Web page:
I'll be swinging by "Tucker Carlson Tonight" in a little while, live across America at 8pm Eastern/5pm Pacific. While I'm on the makeup slab and having my hairpiece vacuumed, I thought I'd thank all the many readers who had interesting responses to our unusually triumphalist Song of the Week: "We Are the Champions." Sometimes a chap just wants to crow at the top of his lungs, but nevertheless our longtime Los Angeles correspondent on matters musical, Dan Hollombe, was not thrilled by our choice of song:
While I don't mind the fact that the whole melody is based on the bridge of "Send In The Clowns," surely even you must realize that the second verse of "We Are The Champions" is amateurish songwriting at it's worst. I can't even think of another song that attempts to cram that many syllables into spaces that simply were not designed to accommodate them.
Actually, I don't particularly mind that syllabic pile-up - "andeverythingthatgoeswithit" - although I appreciate that Jerome Kern would have sent it back had Oscar Hammerstein submitted it. But, apropos David Kelley-Wood's comment on the other high-noted Freddie (of Freddie and the Dreamers), Dan adds:
I do however, find the thought of you belting out "You Were Made For Me" in it's original key quite amusing. You'd have to suck in a serious amount of helium to hit that high A♭ that opens the song, although it is a step lower than the high B♭ that Elvis hits at the end of "Surrender."
Actually I hit a high A♭- or, key-wise, the enharmonic doppelganger G# - not so long ago, in a performance of Sting's "Every Breath You Take". I'm not sure Dan's quite ready for that, so we'll leave it for another day.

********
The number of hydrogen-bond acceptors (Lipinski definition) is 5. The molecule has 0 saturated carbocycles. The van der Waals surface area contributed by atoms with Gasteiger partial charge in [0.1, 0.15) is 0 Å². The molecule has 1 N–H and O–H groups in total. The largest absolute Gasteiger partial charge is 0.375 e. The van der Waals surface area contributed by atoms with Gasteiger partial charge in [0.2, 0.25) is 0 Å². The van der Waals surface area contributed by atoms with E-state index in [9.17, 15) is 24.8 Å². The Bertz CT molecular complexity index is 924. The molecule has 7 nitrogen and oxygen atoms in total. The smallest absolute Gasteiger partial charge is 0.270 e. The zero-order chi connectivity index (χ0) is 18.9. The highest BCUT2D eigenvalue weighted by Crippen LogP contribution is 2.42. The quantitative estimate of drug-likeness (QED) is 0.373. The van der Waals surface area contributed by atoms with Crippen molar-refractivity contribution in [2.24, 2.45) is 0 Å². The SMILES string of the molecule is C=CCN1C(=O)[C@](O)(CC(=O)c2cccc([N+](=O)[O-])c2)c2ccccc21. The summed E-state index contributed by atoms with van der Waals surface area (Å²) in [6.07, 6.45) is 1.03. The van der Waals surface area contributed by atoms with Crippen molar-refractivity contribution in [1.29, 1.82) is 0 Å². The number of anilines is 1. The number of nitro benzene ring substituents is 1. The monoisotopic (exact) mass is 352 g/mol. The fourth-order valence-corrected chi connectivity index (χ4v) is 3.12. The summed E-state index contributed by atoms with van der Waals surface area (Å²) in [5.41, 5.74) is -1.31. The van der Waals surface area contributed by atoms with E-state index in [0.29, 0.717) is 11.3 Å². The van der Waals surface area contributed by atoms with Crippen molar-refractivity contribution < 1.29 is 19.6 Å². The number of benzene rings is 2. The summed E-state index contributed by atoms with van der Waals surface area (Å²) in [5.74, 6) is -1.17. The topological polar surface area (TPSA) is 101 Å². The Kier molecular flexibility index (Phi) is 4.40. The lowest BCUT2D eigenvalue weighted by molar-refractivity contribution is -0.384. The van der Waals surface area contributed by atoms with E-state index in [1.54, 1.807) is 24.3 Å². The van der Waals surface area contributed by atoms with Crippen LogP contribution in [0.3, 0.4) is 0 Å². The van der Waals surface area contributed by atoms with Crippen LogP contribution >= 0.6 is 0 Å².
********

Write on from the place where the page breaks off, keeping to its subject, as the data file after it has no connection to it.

Meanwhile, welcome to the eleventh episode of our current Tale for Our Time - John Buchan's classic thriller of Great Power intrigue in the weeks before the Great War, The Thirty-Nine Steps. In tonight's episode, the action moves to Bradgate, based on Broadstairs on the Isle of Thanet, where Buchan wrote his "shocker" while recuperating from a duodenal ulcer. It's a respectable middle-class seaside town, and thus utterly baffling to a rough-hewn colonial such as Richard Hannay:
A man of my sort, who has travelled about the world in rough places, gets on perfectly well with two classes, what you may call the upper and the lower. He understands them and they understand him. I was at home with herds and tramps and roadmen, and I was sufficiently at my ease with people like Sir Walter and the men I had met the night before. I can't explain why, but it is a fact. But what fellows like me don't understand is the great comfortable, satisfied middle-class world, the folk that live in villas and suburbs. He doesn't know how they look at things, he doesn't understand their conventions, and he is as shy of them as of a black mamba.
Nevertheless, Hannay is reassured to find that, amidst an entire town of middle-class suburban black mambas, a few don't quite seem to fit:
He was a pleasant, clean-looking young fellow, and he put a question to us about our fishing in very good English. But there could be no doubt about him. His close-cropped head and the cut of his collar and tie never came out of England.
Ah-ha: the filthy look of foreign shirtmaking! Members of The Mark Steyn Club can hear me read Part Eleven of The Thirty-Nine Steps simply by clicking here and logging-in. Earlier episodes can be found here.
If you've yet to hear any of our Tales for Our Time, you can do so by joining The Mark Steyn Club. For more details, see here - and don't forget our new Gift Membership. Please join me on the telly with Tucker in an hour or so - and right here tomorrow evening for the concluding episode of The Thirty-Nine Steps.